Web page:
Graves & Post-Mortem

Westworld Telegraph

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The early graveyard scene in Contrapasso reminded me of a diagram recently uploaded at Here are some brain ramblings, not completely thought out, but I’m curious to hear your take.

First, the bell hanging from the cross grave markers caught my eye. A Google search revealed that these bells provided a safety notification if you were somehow buried alive. Apparently it was a legitimate fear in the 18th and 19th century, especially during the height of cholera. Interesting. Especially when put up against this contrapasso theme… “You want to live? Yep, we’ll let you live… in this grave!” Seems horrifying, yet…

A Host Intake Protocol diagram was posted last week at

Westworld Livestock Flowchart Westworld Livestock Flowchart, showing that, “undertaker hosts will bury host units in specified graves, which then bottom out into shafts for transport to the mesa.” Here’s a handy little screen cap:

So my thoughts…

  • We know that at some point in time, hosts were buried in these bottomless graves. Whether that’s the case now seems uncertain.
  • The bell suggests being buried “alive” and “aware.”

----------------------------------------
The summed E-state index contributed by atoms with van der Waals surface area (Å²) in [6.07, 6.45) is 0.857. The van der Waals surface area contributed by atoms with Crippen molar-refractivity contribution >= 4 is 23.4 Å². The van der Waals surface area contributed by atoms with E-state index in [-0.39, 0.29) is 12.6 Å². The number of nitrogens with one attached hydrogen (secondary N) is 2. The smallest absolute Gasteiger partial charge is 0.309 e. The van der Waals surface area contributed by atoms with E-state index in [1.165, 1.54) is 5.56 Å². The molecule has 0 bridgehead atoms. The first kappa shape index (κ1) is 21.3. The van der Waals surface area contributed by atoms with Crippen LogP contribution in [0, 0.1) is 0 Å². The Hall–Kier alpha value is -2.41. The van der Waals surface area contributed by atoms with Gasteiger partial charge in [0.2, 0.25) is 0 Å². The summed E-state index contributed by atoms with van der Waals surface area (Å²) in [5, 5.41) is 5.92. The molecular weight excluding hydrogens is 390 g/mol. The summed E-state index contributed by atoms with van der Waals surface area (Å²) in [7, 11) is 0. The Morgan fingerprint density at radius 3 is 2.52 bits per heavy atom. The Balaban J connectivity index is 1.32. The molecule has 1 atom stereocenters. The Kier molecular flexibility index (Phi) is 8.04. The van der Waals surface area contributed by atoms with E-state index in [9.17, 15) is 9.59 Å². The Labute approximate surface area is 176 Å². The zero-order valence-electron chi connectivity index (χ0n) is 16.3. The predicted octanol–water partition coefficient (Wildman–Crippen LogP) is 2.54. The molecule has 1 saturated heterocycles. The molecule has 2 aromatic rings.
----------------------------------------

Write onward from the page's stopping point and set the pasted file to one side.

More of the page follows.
• Is it possible these graves and the adjoining underground shafts somehow became (or become) an access point for a host uprising and that’s why Deloros keeps flashing to the graveyard? We see Maeve using a similar tactic now, entering the complex to gather information under the guise of being “dead”… perhaps the goal (past or future) was/is to take over / overthrow the puppet-masters/gods by journeying through death’s path, these shafts.
  • Which brings me to this thought… could the underground shafts be the maze? Essentially, you have to die to live (be born again, if you feel there may be underlying Biblical themes). Recall how the little girl told MIB that the maze wasn’t for him. Perhaps it’s because the maze is for the host uprising.

Couple other random items that I haven’t heard mentioned anywhere yet:

  • When Dr. Ford joins MIB and Teddy at the table, he brings along a bottle of whiskey labeled with “Lawrence”… perhaps his way of subtly saying, “I know what you just did. Let’s drink to Lawrence.” A quiet power move.
  • On’s map, Pariah is within or at least closer to the “Old Territories” than we’ve been in the past. Does the set design of Pariah remind anyone of Medieval World (one of the areas where the “virus” first appeared in the original movie)?

Look forward to all 3 iterations of your podcast each week. Thank you for encouraging this community discussion! – Lysa (pronounced “Lisa”) St Louis, MO

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